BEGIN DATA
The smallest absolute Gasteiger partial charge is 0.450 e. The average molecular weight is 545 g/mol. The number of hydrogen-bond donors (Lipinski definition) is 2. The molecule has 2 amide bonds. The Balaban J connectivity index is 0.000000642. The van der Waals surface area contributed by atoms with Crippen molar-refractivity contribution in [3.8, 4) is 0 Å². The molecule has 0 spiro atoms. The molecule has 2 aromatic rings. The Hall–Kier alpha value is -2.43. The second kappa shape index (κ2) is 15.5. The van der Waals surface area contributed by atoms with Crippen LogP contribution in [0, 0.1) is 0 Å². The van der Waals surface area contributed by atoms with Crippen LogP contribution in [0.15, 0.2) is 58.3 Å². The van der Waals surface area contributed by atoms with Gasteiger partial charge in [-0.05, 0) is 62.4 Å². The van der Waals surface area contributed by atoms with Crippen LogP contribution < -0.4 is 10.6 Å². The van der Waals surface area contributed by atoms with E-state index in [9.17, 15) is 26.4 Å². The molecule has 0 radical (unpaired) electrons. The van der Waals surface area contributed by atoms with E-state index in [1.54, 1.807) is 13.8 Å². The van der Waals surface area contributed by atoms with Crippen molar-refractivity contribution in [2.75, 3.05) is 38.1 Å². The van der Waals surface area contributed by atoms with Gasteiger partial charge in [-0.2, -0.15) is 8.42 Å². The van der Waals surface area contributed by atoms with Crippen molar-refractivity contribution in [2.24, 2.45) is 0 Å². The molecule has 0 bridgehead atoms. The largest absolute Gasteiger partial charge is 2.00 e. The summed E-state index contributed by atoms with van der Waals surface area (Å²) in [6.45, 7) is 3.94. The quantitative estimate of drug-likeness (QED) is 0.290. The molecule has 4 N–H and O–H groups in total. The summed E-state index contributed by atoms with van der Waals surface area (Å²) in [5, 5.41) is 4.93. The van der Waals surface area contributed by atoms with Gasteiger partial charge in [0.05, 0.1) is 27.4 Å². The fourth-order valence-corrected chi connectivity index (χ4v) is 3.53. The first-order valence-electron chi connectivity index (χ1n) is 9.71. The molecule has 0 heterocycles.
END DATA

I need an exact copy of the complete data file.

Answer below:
The smallest absolute Gasteiger partial charge is 0.450 e. The average molecular weight is 545 g/mol. The number of hydrogen-bond donors (Lipinski definition) is 2. The molecule has 2 amide bonds. The Balaban J connectivity index is 0.000000642. The van der Waals surface area contributed by atoms with Crippen molar-refractivity contribution in [3.8, 4) is 0 Å². The molecule has 0 spiro atoms. The molecule has 2 aromatic rings. The Hall–Kier alpha value is -2.43. The second kappa shape index (κ2) is 15.5. The van der Waals surface area contributed by atoms with Crippen LogP contribution in [0, 0.1) is 0 Å². The van der Waals surface area contributed by atoms with Crippen LogP contribution in [0.15, 0.2) is 58.3 Å². The van der Waals surface area contributed by atoms with Gasteiger partial charge in [-0.05, 0) is 62.4 Å². The van der Waals surface area contributed by atoms with Crippen LogP contribution < -0.4 is 10.6 Å². The van der Waals surface area contributed by atoms with E-state index in [9.17, 15) is 26.4 Å². The molecule has 0 radical (unpaired) electrons. The van der Waals surface area contributed by atoms with E-state index in [1.54, 1.807) is 13.8 Å². The van der Waals surface area contributed by atoms with Crippen molar-refractivity contribution in [2.75, 3.05) is 38.1 Å². The van der Waals surface area contributed by atoms with Gasteiger partial charge in [-0.2, -0.15) is 8.42 Å². The van der Waals surface area contributed by atoms with Crippen molar-refractivity contribution in [2.24, 2.45) is 0 Å². The molecule has 0 bridgehead atoms. The largest absolute Gasteiger partial charge is 2.00 e. The summed E-state index contributed by atoms with van der Waals surface area (Å²) in [6.45, 7) is 3.94. The quantitative estimate of drug-likeness (QED) is 0.290. The molecule has 4 N–H and O–H groups in total. The summed E-state index contributed by atoms with van der Waals surface area (Å²) in [5, 5.41) is 4.93. The van der Waals surface area contributed by atoms with Gasteiger partial charge in [0.05, 0.1) is 27.4 Å². The fourth-order valence-corrected chi connectivity index (χ4v) is 3.53. The first-order valence-electron chi connectivity index (χ1n) is 9.71. The molecule has 0 heterocycles.